Friday, November 26, 2010
From Wikipedia: In the 2004 Tony Award-winning musical Avenue Q the song "Schadenfreude" parodies the language instruction songs of Sesame Street. The song sung by characters Gary Coleman and Nicky, describes schadenfreude as "German for 'happiness at the misfortune of others'". In the song, schadenfreude is also described as "making me feel glad that I'm not you" and "people taking pleasure in your pain". The characters use examples like "D'ja ever clap when a waitress falls and drops a tray of glasses?" and "Don'tcha feel all warm and cozy, watching people out in the rain?" as being schadenfreude.
I have been on some grueling Tuesday night hammer-fests when the word could be used. I would guess most of us have been in situation that we had the thought but did not have the word to describe our true feelings at the time. I would guess most of us have been on the other side of the word as well. Maybe not Wiford.
Monday, November 22, 2010
The much debated bike signs started turning up in Muscatine County recently. These pictures were taken of the signs on the Burlington road just after turning off Hershey. I am not sure this will do a lot of good but it cannot hurt. Maybe this is the beginning of a bike more bike friendly city/county. The ironic part about the location of the signs is that this very location four of us got yelled at by a guy in a septic tank “sucker” truck. As mad as he was that day I think he would have run over the signs. It is just a matter of time before there is an editorial in the local paper complaining about the signs.
Wednesday, November 17, 2010
My ride started out un-eventful as I pedalled from Des Moines to Waukee then on to Adel along the Raccoon River bike path. Once to Adel I wanted to head towards Ames on county roads to Sailorville reservoir and then north on the new High Trestle Trail that runs from Polk City to Slater before riding the just completed bike lane that goes from Slater to Ames. This road is one block from Christopher's apartment and two blocks from our hotel. The goal was to get 60-70 miles of riding by dark.
You hear of problems on bike paths with people placing wires across them or riders being attacked in non-populated areas. I don't ride many trails but have never known anyone who has had problems. Normally, for a cyclist, you are safer on the path then risking your life playing with hurried motorists.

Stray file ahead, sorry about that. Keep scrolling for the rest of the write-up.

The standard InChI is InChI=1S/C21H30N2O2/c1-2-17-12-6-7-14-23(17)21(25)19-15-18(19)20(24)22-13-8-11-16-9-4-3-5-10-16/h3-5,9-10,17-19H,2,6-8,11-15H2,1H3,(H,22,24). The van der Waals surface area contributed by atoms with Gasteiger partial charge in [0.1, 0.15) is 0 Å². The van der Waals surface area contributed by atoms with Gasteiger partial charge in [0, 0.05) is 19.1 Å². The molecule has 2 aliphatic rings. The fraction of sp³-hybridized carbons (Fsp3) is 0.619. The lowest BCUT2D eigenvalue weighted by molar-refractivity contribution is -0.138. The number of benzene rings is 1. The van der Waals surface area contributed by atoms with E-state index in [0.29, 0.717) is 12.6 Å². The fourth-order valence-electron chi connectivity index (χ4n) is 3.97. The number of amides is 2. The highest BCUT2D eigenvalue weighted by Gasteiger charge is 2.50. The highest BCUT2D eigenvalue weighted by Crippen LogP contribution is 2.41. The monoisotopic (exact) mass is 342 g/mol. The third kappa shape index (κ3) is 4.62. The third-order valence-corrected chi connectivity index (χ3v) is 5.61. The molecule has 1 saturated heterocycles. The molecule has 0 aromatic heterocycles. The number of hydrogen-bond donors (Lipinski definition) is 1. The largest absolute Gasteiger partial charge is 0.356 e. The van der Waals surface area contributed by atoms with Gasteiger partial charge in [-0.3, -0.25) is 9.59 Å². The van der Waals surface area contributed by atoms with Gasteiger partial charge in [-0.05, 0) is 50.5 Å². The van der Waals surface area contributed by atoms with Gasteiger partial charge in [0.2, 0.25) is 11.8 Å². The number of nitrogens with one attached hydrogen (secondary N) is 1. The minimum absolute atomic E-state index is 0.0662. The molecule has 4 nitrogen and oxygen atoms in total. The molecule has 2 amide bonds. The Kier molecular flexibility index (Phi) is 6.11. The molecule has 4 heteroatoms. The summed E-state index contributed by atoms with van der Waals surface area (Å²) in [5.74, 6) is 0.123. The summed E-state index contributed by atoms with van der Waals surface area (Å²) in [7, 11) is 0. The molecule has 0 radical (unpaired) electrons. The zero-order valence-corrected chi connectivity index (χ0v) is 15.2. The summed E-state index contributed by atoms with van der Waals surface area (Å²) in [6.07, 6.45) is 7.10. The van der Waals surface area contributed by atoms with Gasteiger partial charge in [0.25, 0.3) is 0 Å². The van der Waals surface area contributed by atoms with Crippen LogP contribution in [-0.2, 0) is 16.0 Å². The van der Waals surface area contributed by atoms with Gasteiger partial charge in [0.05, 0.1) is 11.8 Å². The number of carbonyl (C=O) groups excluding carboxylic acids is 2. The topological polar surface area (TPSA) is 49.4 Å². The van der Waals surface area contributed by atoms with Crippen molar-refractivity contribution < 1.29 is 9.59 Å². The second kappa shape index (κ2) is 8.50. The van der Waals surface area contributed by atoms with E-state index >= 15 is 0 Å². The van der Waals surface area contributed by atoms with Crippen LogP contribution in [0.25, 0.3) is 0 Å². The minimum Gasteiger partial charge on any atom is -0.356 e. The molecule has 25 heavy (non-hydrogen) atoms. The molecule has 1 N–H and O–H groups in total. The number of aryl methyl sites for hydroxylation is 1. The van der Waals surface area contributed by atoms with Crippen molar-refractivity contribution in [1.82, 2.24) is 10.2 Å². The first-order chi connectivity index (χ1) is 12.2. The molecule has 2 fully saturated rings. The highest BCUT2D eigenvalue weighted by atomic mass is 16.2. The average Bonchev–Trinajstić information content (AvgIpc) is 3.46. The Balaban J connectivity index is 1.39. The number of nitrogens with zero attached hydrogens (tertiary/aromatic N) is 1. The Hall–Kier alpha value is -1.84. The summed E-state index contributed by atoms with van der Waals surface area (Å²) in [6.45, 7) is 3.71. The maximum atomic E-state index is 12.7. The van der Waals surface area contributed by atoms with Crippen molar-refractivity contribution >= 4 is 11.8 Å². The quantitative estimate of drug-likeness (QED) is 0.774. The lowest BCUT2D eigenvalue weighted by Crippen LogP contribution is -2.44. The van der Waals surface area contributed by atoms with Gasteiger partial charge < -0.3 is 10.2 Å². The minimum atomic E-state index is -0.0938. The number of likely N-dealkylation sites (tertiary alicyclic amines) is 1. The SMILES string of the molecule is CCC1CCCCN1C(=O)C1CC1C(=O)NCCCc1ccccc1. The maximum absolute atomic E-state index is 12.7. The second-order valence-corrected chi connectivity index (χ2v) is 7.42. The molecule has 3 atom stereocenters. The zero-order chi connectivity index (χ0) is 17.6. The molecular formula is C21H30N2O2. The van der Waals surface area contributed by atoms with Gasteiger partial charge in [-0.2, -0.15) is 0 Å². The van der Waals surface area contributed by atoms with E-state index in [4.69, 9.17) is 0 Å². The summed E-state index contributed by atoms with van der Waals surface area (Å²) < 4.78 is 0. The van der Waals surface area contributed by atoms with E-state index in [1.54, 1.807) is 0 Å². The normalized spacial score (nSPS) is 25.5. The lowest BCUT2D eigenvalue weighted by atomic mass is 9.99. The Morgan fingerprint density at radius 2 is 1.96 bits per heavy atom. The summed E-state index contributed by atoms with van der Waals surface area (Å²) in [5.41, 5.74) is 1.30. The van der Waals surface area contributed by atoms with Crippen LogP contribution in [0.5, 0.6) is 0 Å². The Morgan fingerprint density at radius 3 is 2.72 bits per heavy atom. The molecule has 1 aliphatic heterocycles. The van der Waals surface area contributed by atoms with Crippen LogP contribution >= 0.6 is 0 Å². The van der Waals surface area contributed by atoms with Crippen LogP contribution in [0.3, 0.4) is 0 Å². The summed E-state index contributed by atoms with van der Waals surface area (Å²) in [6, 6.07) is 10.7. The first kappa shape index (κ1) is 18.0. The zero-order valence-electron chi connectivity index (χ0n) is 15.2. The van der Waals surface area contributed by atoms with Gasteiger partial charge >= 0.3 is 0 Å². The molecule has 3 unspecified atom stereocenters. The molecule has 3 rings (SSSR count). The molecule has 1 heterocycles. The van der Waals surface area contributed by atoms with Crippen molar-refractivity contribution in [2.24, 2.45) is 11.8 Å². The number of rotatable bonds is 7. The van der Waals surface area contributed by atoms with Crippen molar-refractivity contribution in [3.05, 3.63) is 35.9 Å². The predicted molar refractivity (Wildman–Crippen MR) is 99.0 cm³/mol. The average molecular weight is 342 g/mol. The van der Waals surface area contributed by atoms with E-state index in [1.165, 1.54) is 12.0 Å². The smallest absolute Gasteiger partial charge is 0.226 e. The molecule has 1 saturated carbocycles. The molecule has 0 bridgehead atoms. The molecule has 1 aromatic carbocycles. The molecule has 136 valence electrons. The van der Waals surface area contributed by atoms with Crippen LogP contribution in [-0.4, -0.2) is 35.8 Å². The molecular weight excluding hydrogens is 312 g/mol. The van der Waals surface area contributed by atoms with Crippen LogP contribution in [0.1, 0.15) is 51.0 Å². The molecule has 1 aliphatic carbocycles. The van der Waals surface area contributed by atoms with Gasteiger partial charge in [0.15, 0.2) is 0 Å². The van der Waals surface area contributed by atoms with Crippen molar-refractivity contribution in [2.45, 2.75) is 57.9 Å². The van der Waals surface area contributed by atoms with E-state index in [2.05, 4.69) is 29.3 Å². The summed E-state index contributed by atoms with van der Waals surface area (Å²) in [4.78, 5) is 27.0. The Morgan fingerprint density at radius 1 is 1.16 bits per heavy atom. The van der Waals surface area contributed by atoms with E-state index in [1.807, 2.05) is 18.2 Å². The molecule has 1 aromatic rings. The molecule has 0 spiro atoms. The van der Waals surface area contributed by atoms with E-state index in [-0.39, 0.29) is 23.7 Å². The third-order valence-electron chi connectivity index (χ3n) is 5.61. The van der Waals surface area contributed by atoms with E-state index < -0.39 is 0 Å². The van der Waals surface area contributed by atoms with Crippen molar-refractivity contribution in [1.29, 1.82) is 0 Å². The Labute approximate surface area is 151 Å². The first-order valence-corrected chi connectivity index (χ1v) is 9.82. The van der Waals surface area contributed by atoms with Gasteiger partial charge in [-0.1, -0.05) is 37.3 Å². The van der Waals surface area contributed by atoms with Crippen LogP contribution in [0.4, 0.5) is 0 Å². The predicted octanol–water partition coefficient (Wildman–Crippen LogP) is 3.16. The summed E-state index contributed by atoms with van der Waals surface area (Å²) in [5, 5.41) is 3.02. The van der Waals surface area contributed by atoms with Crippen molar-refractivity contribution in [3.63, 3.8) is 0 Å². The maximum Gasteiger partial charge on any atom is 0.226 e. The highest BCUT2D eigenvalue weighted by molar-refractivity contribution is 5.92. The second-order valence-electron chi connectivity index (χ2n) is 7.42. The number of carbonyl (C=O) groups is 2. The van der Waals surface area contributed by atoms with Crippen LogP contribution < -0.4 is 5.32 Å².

I was just leaving the small town of Sheldalh, 15 miles south of Ames, when I noticed him standing at the grassy edge of the newly constructed trail. He was looking towards me but I got the impression he wasn't looking directly at me. As I peddled near him he was startled and began running on my right side the same direction I was headed. This type of strange behavior I have seen in dogs before but this time it was not a dog that was chasing me. After 10 yards of shadowing me he made his move. He suddenly lunged in my direction like you see squirrels do in the road when they are not sure which direction to go. He hit my front wheel and bounce down to the ground. I reactively dogged to the left running part of him over with the back wheel as I struggled to keep my balance. My heart was racing as I looked back to see what his next move would be. Would he lay on the trail in pain, come after me, or just run out of sight. He chose to run away.
Not sure what to do I continued down the trail trying to get my heart back into my chest. As I looked down I noticed my computer was not working. For this I stopped. Heaven forbid I ride any miles without them counting. It was at this time I noticed the magnet on my front wheel was gone. That must have been what he was after the entire time. He must have been a collector of magnets.
If you are in that area please beware of suspicious looking cats that have collars of bike magnets. Unless you are prepared to aggressively defend yourself you could be the next helpless victim.
Wednesday, November 10, 2010
The roster for the veterans is posted and I made the list again this year. Now begins five and a half months of worry, preparation, worry, planning, worry and training. This year they have promised less outside support available from pass through towns. In the past you could at least rely on the check points as re-fueling locations. This year the check points will not be in towns. 300 plus miles of graveled/muddy Iowa back-roads and you have no idea where your next meal our bottle of water will come from or even where you are. Now that is adventurous. Maybe a little insane as well.
The “big picture” plan for this winter is to focus more on core and upper body conditioning. Focusing more for me means actually working out the core and upper body. A better core should translate to better hill climbing and comfort on the bike. Most gravel roads are pretty hilly and the promoters have a knack for finding the hilliest. Conditioning the upper body will help when I will have to carry the bike over any mud roads that are as sticky as peanut butter like last years. I can’t imagine they will be that bad but if they were bad last year they could be again this year.